Our results of operations, cash flow or financial condition may be negatively impacted if we do not successfully integrate past and future acquisitions into our existing operations and if the performance of the businesses we acquire do not meet our expectations.
We have historically made strategic acquisitions of businesses in the paint and coatings industry and likely will acquire additional businesses in the future as part of our long-term growth strategy and initiatives. During 2022, we invested $1.003 billion to complete five acquisitions. The success of past and future acquisitions depends in large part on our ability to integrate the operations and personnel of the acquired companies and manage challenges that may arise as a result of the acquisitions, particularly when the acquired businesses operate in new or foreign markets. In the event we do not successfully integrate such past and future acquisitions into our existing operations so as to realize the expected return on our investment, our results of operations, cash flow or financial condition could be adversely affected.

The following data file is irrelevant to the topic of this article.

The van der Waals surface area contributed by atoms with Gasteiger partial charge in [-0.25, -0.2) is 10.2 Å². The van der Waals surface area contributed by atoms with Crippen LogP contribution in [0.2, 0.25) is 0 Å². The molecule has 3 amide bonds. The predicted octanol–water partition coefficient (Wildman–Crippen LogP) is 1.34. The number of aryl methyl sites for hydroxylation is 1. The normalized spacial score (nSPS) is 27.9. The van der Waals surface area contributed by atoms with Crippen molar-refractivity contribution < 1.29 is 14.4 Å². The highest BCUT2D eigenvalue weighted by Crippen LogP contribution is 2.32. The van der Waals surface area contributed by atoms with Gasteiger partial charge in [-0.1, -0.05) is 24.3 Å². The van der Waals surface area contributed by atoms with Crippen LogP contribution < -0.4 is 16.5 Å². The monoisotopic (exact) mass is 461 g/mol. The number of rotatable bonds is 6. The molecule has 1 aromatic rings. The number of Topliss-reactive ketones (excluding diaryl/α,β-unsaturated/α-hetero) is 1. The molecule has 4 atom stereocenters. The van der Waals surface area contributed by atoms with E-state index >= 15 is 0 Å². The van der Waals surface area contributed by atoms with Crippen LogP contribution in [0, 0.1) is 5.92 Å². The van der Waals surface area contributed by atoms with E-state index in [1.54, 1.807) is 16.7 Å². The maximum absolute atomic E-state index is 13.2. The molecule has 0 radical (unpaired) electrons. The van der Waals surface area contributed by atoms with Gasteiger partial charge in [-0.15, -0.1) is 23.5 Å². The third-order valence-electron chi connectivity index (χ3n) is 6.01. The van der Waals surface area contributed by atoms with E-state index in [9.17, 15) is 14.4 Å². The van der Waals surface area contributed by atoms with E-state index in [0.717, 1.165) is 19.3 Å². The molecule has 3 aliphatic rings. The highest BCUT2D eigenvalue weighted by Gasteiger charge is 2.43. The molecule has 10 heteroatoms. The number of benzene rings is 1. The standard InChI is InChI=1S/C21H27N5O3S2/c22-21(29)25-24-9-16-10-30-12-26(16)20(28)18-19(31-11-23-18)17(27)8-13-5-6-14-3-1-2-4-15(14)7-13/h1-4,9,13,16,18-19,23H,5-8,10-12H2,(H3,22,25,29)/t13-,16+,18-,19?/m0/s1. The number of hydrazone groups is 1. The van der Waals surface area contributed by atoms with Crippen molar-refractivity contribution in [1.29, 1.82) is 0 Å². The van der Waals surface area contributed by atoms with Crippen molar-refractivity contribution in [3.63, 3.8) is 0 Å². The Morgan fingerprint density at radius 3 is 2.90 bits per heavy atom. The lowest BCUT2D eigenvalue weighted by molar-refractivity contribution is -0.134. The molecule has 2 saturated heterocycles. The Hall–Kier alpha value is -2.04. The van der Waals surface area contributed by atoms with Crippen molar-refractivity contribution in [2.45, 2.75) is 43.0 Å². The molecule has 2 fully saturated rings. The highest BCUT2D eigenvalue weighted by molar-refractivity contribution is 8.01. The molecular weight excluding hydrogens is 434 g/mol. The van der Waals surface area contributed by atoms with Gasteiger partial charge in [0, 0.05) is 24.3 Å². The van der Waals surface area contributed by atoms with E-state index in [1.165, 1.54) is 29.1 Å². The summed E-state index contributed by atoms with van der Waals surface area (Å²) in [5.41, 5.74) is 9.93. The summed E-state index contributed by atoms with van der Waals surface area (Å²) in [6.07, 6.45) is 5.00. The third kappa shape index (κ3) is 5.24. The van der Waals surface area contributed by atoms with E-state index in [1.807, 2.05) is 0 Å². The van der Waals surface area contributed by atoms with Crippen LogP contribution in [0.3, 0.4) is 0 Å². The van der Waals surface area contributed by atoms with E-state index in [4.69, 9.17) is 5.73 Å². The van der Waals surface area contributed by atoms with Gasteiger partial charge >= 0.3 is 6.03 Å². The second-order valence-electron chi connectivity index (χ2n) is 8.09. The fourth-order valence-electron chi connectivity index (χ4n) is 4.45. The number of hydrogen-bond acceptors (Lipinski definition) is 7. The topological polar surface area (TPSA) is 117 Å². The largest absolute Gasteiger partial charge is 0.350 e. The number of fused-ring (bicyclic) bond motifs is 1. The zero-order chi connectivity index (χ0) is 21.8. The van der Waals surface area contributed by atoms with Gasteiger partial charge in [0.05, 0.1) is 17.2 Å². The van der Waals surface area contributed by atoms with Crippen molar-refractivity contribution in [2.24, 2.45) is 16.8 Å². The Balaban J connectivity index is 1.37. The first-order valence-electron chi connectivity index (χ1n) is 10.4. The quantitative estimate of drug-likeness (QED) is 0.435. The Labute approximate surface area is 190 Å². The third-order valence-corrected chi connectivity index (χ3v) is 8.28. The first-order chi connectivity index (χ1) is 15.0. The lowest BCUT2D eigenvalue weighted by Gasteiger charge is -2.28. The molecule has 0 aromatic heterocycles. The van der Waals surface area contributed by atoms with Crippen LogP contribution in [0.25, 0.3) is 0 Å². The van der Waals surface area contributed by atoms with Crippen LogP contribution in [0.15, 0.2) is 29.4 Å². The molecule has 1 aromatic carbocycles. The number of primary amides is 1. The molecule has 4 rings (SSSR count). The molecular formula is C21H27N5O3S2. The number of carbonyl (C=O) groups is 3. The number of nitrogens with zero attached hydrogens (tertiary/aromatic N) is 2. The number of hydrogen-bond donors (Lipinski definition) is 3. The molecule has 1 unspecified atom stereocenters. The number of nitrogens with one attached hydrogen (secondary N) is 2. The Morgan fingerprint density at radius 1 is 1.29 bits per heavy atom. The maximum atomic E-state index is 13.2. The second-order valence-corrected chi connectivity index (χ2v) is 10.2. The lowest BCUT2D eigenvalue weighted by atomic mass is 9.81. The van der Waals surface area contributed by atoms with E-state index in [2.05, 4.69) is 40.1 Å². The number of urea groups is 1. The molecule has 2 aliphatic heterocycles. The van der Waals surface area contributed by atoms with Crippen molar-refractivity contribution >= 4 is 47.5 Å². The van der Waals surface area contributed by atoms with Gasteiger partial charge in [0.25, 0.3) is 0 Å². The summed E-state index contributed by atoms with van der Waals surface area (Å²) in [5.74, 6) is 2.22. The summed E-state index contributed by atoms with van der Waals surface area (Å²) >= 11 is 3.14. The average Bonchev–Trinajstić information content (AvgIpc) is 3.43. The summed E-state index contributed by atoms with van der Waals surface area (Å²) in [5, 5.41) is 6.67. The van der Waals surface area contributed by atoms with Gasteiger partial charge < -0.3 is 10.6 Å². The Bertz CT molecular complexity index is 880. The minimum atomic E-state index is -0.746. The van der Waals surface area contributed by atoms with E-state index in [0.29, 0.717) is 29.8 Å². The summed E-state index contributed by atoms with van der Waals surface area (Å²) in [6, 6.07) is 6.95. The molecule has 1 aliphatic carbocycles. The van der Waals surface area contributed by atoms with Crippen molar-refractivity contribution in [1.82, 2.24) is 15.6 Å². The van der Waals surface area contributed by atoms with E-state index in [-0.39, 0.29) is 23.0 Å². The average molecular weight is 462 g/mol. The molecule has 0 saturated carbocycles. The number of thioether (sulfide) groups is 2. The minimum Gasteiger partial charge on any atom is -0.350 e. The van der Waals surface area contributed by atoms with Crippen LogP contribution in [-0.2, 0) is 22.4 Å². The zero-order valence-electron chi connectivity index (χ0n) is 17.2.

We may not successfully execute or achieve the expected benefits of our current business restructuring plan or other productivity initiatives we may take in the future.
In the fourth quarter of 2022, we approved a business restructuring plan to simplify our operating model and portfolio of brands within the Consumer Brands Group and to reduce costs in all regions in the Consumer Brands Group, Performance Coatings Group and the Administrative segment. Key focus areas within the Consumer Brands Group include the China architectural business, aerosol portfolio and optimization of the overall retail portfolio. The majority of these restructuring actions are expected to be completed by the end of 2023. In the event we do not successfully execute on our restructuring plan or other productivity initiatives and are unable to realize expected benefits, our results of operations, cash flow or financial condition could be adversely affected. We discuss the restructuring plan in more detail in Note 4 to the Consolidated Financial Statements in Item 8.